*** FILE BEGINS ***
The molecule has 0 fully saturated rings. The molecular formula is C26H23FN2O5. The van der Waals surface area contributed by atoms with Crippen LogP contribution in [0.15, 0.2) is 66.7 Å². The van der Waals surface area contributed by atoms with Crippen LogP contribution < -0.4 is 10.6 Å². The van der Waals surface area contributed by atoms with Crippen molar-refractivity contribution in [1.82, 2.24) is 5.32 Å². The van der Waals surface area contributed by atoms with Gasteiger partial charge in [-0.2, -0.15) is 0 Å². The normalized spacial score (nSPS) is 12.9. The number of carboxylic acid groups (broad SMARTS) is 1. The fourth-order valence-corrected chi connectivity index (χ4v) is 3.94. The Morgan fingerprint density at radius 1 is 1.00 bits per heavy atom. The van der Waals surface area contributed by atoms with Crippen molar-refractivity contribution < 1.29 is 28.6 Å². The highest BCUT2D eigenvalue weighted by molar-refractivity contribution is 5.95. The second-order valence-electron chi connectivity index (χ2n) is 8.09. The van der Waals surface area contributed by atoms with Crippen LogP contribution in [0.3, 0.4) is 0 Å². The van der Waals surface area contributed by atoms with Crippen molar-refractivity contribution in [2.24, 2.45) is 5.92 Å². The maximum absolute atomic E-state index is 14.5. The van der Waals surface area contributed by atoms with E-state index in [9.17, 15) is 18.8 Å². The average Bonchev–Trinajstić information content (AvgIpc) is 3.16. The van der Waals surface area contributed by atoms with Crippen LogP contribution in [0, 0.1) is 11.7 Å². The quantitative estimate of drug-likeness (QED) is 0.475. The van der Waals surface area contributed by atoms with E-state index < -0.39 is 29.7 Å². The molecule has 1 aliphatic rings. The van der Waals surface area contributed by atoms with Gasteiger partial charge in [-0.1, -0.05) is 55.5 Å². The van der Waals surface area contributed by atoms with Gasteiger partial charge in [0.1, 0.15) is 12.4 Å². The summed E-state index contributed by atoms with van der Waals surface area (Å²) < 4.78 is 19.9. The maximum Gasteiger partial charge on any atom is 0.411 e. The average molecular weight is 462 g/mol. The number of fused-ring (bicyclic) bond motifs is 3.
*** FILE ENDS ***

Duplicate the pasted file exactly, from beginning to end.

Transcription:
The molecule has 0 fully saturated rings. The molecular formula is C26H23FN2O5. The van der Waals surface area contributed by atoms with Crippen LogP contribution in [0.15, 0.2) is 66.7 Å². The van der Waals surface area contributed by atoms with Crippen LogP contribution < -0.4 is 10.6 Å². The van der Waals surface area contributed by atoms with Crippen molar-refractivity contribution in [1.82, 2.24) is 5.32 Å². The van der Waals surface area contributed by atoms with Gasteiger partial charge in [-0.2, -0.15) is 0 Å². The normalized spacial score (nSPS) is 12.9. The number of carboxylic acid groups (broad SMARTS) is 1. The fourth-order valence-corrected chi connectivity index (χ4v) is 3.94. The Morgan fingerprint density at radius 1 is 1.00 bits per heavy atom. The van der Waals surface area contributed by atoms with Crippen molar-refractivity contribution < 1.29 is 28.6 Å². The highest BCUT2D eigenvalue weighted by molar-refractivity contribution is 5.95. The second-order valence-electron chi connectivity index (χ2n) is 8.09. The van der Waals surface area contributed by atoms with Crippen LogP contribution in [0.3, 0.4) is 0 Å². The van der Waals surface area contributed by atoms with Crippen molar-refractivity contribution in [2.24, 2.45) is 5.92 Å². The maximum absolute atomic E-state index is 14.5. The van der Waals surface area contributed by atoms with E-state index in [9.17, 15) is 18.8 Å². The average Bonchev–Trinajstić information content (AvgIpc) is 3.16. The van der Waals surface area contributed by atoms with Crippen LogP contribution in [0, 0.1) is 11.7 Å². The quantitative estimate of drug-likeness (QED) is 0.475. The van der Waals surface area contributed by atoms with E-state index < -0.39 is 29.7 Å². The molecule has 1 aliphatic rings. The van der Waals surface area contributed by atoms with Gasteiger partial charge in [-0.1, -0.05) is 55.5 Å². The van der Waals surface area contributed by atoms with Gasteiger partial charge in [0.1, 0.15) is 12.4 Å². The summed E-state index contributed by atoms with van der Waals surface area (Å²) < 4.78 is 19.9. The maximum Gasteiger partial charge on any atom is 0.411 e. The average molecular weight is 462 g/mol. The number of fused-ring (bicyclic) bond motifs is 3.